ELSA SCHIAPARELLI went from riches to rags and back again. Her signature Pink colour and perfume, ‘Shocking,’ were inspired by begonias, viewed from a pram in the grounds of her parents stunning Italian pallazzi. She spent a substantial living allowance; socialising in Europe and New York, so had to find ways to support herself and her daughter. And it just couldn’t be by designing a jumper and becoming a Surrealist.
Again and again Schiaparelli blazed new trails: she was the first conceptual designer, the first to do thematic collections, the first to produce fashion shows as spectacle and entertainment rather than glamorous business appointments. She was the first couturier to use man-made fabrics and to replace buttons with zippers, and the first designer of any kind to issue press releases. But more than anything else, she was the first to understand the power of marketing.
In 1933 Schiaparelli opened her own London salon and began featuring British woollen fabrics in her collections; tweeds and hand-knits, loving Scotland with its tartans, bonnets and tams. This sourcing of British textiles was a practice taken up by clever creative descendants Jean Muir and Vivienne Westwood. Her career prospered through her alliance with the British film and theatre industry and between 1933 and 1939 she designed costumes for 30 films and plays.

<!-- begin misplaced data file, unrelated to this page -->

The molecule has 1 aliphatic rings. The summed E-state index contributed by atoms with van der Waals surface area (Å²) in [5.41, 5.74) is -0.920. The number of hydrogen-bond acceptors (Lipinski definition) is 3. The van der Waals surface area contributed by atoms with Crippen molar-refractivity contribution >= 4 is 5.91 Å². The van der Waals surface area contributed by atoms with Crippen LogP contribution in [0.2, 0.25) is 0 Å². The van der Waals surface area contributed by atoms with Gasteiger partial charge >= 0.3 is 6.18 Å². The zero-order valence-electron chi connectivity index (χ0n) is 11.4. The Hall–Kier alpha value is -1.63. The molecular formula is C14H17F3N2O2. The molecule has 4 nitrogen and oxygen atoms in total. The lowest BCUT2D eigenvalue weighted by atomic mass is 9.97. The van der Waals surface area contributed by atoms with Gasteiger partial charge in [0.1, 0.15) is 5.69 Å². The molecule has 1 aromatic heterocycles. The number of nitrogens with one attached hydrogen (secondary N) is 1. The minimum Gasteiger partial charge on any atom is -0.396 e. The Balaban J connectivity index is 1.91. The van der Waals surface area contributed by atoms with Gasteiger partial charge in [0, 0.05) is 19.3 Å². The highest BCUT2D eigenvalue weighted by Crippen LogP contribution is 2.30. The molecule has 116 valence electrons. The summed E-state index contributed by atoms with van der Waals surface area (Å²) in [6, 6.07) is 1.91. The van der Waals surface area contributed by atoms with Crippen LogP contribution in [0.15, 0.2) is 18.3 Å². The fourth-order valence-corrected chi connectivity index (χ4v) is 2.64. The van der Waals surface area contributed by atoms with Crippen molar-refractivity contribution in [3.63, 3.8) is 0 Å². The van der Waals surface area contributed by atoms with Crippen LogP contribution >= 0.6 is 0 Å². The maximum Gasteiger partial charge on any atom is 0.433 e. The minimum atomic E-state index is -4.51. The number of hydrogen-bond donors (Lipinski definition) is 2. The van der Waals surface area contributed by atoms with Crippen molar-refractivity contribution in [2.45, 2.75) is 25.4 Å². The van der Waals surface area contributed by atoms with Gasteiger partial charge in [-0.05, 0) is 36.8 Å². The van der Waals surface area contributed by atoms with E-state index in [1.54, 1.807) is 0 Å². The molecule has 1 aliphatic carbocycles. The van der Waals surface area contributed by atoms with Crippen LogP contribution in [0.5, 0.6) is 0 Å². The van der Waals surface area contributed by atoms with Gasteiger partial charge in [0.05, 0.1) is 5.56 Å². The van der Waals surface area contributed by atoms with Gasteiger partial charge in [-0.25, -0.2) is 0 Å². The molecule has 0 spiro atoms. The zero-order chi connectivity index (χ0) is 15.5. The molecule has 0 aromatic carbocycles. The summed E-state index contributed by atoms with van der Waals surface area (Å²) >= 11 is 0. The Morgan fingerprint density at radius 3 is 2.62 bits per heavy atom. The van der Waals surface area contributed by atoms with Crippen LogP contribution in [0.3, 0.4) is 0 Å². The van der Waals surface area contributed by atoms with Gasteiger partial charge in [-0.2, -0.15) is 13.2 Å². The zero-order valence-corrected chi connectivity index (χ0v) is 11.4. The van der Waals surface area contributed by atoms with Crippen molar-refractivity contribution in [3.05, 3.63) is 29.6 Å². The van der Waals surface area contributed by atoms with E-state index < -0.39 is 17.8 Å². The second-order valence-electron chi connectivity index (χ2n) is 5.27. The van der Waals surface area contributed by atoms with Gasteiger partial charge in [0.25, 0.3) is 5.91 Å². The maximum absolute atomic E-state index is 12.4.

By 1935 the business woman in Schiaparelli was flourishing. She and her talented, American, public relations supremo, Hortense Macdonald, took a stand at the first French trade fair in Moscow. As sole representatives of French couture, they lined their booth with press-clippings printed on silk, with the floor covered in exclusive, Colcombet’s black ‘tree-bark,’ crepe with a fan-shaped display of international Fashion magazines. Writing for a student pack, which accompanied the 2003/4 Philadelphia exhibition, curator Dilys Blum captures the excitement of the Art Deco era:
“Since 1935, Schiaparelli had been presenting thematic collections at her salon, theatrically staged with dramatic lighting, backdrops and music. A fashion editor who regularly attended these events recalls that the front rows were filled with royalty, politicians, artists, film stars who pushed towards the models ‘as if it were rush hour’